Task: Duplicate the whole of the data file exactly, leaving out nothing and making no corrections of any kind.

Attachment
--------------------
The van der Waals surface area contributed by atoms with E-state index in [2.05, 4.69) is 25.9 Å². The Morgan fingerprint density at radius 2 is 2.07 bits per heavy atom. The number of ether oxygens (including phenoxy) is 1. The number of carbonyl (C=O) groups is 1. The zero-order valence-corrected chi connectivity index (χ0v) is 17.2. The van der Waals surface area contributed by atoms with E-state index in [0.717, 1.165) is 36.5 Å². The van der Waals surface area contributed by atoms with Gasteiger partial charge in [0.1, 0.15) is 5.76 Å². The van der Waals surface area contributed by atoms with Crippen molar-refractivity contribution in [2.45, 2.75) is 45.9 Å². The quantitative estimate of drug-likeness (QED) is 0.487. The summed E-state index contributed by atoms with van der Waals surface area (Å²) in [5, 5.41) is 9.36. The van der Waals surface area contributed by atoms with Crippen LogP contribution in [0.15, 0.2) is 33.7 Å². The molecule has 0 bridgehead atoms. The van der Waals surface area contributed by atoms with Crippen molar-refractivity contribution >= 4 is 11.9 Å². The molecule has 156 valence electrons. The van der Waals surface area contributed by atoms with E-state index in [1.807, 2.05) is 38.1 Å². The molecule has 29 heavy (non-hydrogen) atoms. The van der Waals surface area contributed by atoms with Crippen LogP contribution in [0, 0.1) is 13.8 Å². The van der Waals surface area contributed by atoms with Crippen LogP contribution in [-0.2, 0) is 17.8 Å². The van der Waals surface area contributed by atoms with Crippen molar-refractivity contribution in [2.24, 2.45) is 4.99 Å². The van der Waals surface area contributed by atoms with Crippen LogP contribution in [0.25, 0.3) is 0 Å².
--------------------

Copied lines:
The van der Waals surface area contributed by atoms with E-state index in [2.05, 4.69) is 25.9 Å². The Morgan fingerprint density at radius 2 is 2.07 bits per heavy atom. The number of ether oxygens (including phenoxy) is 1. The number of carbonyl (C=O) groups is 1. The zero-order valence-corrected chi connectivity index (χ0v) is 17.2. The van der Waals surface area contributed by atoms with E-state index in [0.717, 1.165) is 36.5 Å². The van der Waals surface area contributed by atoms with Gasteiger partial charge in [0.1, 0.15) is 5.76 Å². The van der Waals surface area contributed by atoms with Crippen molar-refractivity contribution in [2.45, 2.75) is 45.9 Å². The quantitative estimate of drug-likeness (QED) is 0.487. The summed E-state index contributed by atoms with van der Waals surface area (Å²) in [5, 5.41) is 9.36. The van der Waals surface area contributed by atoms with Crippen LogP contribution in [0.15, 0.2) is 33.7 Å². The molecule has 0 bridgehead atoms. The van der Waals surface area contributed by atoms with Crippen molar-refractivity contribution >= 4 is 11.9 Å². The molecule has 156 valence electrons. The van der Waals surface area contributed by atoms with E-state index in [1.807, 2.05) is 38.1 Å². The molecule has 29 heavy (non-hydrogen) atoms. The van der Waals surface area contributed by atoms with Crippen LogP contribution in [0, 0.1) is 13.8 Å². The van der Waals surface area contributed by atoms with Crippen LogP contribution in [-0.2, 0) is 17.8 Å². The van der Waals surface area contributed by atoms with Crippen molar-refractivity contribution in [2.24, 2.45) is 4.99 Å². The van der Waals surface area contributed by atoms with Crippen LogP contribution in [0.25, 0.3) is 0 Å².